Japan surrendered on September 2, 1945. This day became known as VJ-Day (Victory over Japan Day).

Check this event in the Timeline of WWII.

Italy surrendered to the Allies on September 8, 1943. Germany surrendered unconditionally on May 8, 1945. This day became known as VE-Day (Victory in Europe Day).

Check this event in the Timeline of WWII.


Iwo Jima - Mount Suribachi

One of the most famous photographs of WWII was taken on February 23, 1945. Five marines and a Navy corpsman planted the Stars and Stripes on the rocky peak of Mount Suribachi.

Check this event in the World War II Timeline

Joe Rosenthal was the guy who took the picture. He died on August 20, 2006, age 94.

This was the second flag raising and Alan Wood was the 22-year-old Navy officer who provided the flag. Or, in other words, he gave this 37-square-foot flag to the Marine who asked for it, a flag that he had found months before in a Pearl Harbor Navy depot.

Alan Wood died on April 18, 2013, age 90.

Here is a quote from the May 2, 2000, NY Times article Demystifying the Flag at Iwo Jima by Richard Bernstein:

Iwo Jima, an island that lay athwart the main air route to Japan, was defended by 22,000 dug-in Japanese soldiers whose orders were to kill 10 Americans each and then to die. On the morning of Feb. 19, 1945, it was invaded by 70,000 American marines, of whom 26,000 were to be killed or wounded as they carried out the grim task of rooting out the defenders, 21,000 of whom died by the time it was over. "Death became demystified, an occupational hazard," Mr. Bradley writes.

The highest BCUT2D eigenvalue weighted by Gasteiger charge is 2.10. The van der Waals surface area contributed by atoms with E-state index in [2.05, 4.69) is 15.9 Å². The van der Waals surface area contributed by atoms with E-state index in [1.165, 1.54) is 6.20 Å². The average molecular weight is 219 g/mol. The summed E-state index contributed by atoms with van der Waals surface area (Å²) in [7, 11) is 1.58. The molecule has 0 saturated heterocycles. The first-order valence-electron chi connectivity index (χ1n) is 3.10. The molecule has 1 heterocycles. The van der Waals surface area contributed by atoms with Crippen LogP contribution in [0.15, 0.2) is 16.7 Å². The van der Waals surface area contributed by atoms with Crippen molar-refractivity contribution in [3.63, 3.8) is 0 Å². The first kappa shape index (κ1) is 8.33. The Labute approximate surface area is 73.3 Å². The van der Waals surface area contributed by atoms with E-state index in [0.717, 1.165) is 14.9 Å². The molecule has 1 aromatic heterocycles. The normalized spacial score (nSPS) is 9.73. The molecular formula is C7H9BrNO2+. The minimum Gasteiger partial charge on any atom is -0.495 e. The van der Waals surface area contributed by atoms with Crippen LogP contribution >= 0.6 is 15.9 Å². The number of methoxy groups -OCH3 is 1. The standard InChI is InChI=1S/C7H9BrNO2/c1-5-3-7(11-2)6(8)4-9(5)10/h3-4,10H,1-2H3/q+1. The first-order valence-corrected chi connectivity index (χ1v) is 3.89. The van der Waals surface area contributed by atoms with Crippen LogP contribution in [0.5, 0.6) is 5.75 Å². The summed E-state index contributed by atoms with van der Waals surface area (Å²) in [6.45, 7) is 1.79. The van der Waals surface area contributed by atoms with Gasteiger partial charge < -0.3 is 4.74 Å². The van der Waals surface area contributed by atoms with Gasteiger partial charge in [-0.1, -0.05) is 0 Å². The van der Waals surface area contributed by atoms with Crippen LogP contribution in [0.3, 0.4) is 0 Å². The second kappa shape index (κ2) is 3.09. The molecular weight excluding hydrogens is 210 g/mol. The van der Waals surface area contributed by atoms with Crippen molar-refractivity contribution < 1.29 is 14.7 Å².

On the fourth day, according to Mr. Bradley's careful reconstruction of the battle, six men put up a flag on the island's highest point. They were merely replacing a smaller flag that had been raised earlier by a different group of men. Almost by accident, an Associated Press photographer, Joe Rosenthal, snapped a picture of the second flag-raising. He did not, contrary to what is commonly said about this historic moment, pose the photograph beforehand. The picture was authentic, but the sentiment that it aroused was not. In fact, the second flag was basically unnoticed by the marines on Iwo Jima, who had cheered when the first flag went up. Still, the picture -- The Photograph, as Mr. Bradley aptly calls it -- became an icon of American patriotism, and the act of raising it was surrounded by a fabricated epic of battlefield heroics.

Here is more about
Joe Rosenthal and the flag at Iwo Jima

And here is the map

Map of World War II: The Western Pacific 1945. Allied Invasions of Iwo Jima and Okinawa (Operation Iceberg) 1945.
1945, February 19: The Battle for Iwo Jima, February 19 - March 26, 1945. Allied Invasions of Iwo Jima and Okinawa (Operation Iceberg) 1945.

See also Stars and Stripes

Who Won and Who Lost World War II?

The Allies were the victors of World War II.

Estimates of total deaths caused by World War II vary from 40,000,000 to 60,000,000.

Germany was divided into four zones of occupation by UK, US, France, and USSR forces. The country remained divided into two nations, East and West Germany, until 1990.

Germany was divided into occupation zones
which laid the foundation for the
Cold War


Atomic bomb on Nagasaki

Atomic Bomb

Made possible by the  Manhattan Project, on August 6, 1945, the first atomic bomb was dropped by the United States on Hiroshima. It pulverized everything in the explosion's immediate vicinity.

Four square miles were burned out completely, 75,000 people were killed, and more than 70,000 were injured.